Discriminatory policies that shaped the Puget Sound region can be traced back centuries and have left a lasting imprint, affecting where people live, how healthy they are, the wealth they have to hand down to their children and a range of other outcomes.
A new report from a regional planning agency attempts to chronicle these policies and their consequences all the way from the 1700s up until the present. The Puget Sound Regional Council, a multi-county planning agency, released the new interactive report on Thursday.
The goal is to give the council and local governments a resource to use when they look at the future of the region. It will be especially useful for smaller cities who don’t have the resources to hire dedicated equity staff, the regional council’s president and Poulsbo Mayor Becky Erickson said.
“This work will have a profound impact on the lives of all our region’s residents,” Julius Moss, co-chair of the council’s equity advisory committee, said in a statement.
The report shows how policies over the last three centuries have led to significant racial disparities for people of color across King, Kitsap, Pierce and Snohomish counties.
Wealth, homeownership, home values and the degree to which people have been displaced are all areas where there are gaps between racial and ethnic groups throughout the region, according to the report.
Past discriminatory housing policies, such as racial restrictive covenants and redlining, have made it difficult for people of color to pass down wealth, according to the report.
Homeownership rates for people of color are much lower than rates for white households and American Indian or Alaska Native households own homes at the lowest rates.
For people of color who can afford to purchase homes, property appraisals rates tend to be lower and mortgages are more likely to be denied.
Additionally, homelessness and incarceration rates are higher for people of color in the region.
Redlining’s lasting mark
With many of these outcomes, government policies such as redlining, highway expansions or lack of sufficient transit, according to the report.
Redlining maps were drawn for many cities across the country, including Seattle, to help determine who qualified for home loans by showing where housing investments would be riskier. Most often the areas deemed most risky were places where more people of color lived, according to the report.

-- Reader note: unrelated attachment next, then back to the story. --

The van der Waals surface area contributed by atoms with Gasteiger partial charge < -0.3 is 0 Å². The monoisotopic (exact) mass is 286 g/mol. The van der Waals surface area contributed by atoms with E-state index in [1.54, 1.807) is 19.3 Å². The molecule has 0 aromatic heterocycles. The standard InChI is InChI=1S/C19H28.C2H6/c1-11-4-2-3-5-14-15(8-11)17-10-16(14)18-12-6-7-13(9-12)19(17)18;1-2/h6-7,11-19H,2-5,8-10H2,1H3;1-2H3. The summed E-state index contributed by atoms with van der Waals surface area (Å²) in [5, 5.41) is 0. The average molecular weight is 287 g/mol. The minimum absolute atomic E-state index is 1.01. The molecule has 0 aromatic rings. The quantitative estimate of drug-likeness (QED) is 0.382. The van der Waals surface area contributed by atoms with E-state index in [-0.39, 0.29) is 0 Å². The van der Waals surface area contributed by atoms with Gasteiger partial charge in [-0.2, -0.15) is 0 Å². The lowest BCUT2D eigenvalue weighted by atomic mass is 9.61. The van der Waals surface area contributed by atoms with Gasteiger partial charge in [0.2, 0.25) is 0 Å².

The practice, along with other policies, often pushed people of color into areas with busy highways, sparse services and limited transit. Often these were also places where health outcomes are worse off than in wealthier neighborhoods.
A new study from the University of Washington showed redlined communities regularly experience worse air quality than their counterparts, which can lead to worse health outcomes.
Similarly, a study in the American Journal of Public Health found that redlined neighborhoods are likely to have double the number of pedestrian fatalities today compared to other communities. Black and Indigenous people have higher pedestrian death rates compared to the rest of the population.
Meanwhile, racial restrictive covenants during the first half of the 20th Century severely limited where people of color could purchase homes and rent apartments.
In King County alone, 342 subdivisions and 30,000 parcels had racial restrictions, according to the Racial Restrictive Covenants Project at the University of Washington. In Pierce County, 85 subdivisions and 1,500 properties were restricted.
Attempts to rewrite the past
A number of recent policies at the state level are attempts to right some of the wrongs mentioned in the report.
The Legislature this year passed a bill that will allow people who have been subject to restrictive racial covenants, or are descendents of those individuals, to receive compensation from the state in the form of an interest-free down payment loan. The money will come from a $100 document recording fee for all real estate transactions.
Another new law this year will expand the types of housing that can be built across the state, which will eliminate single-family zoning in most cities and towns. The bill allows duplexes, triplexes or fourplexes in some areas to be built across the state, with the hope that more units will mean more options for people to afford housing in places where they’d prefer to live.
Washington’s new Climate Commitment Act also looks to help communities that have been historically subject to environmental harms. The law creates a cap-and-trade program that requires the state’s highest polluters to clean up emissions from their operations or purchase allowances from the state.
The revenue from those allowances will go toward programs that help fight climate change or go toward communities who have been disproportionately affected by it. Some of the programs already funded through this include lowering costs for heat pumps, investing in transit and helping tribal communities.
Our stories may be republished online or in print under Creative Commons license CC BY-NC-ND 4.0. We ask that you edit only for style or to shorten, provide proper attribution and link to our web site. Please see our republishing guidelines for use of photos and graphics.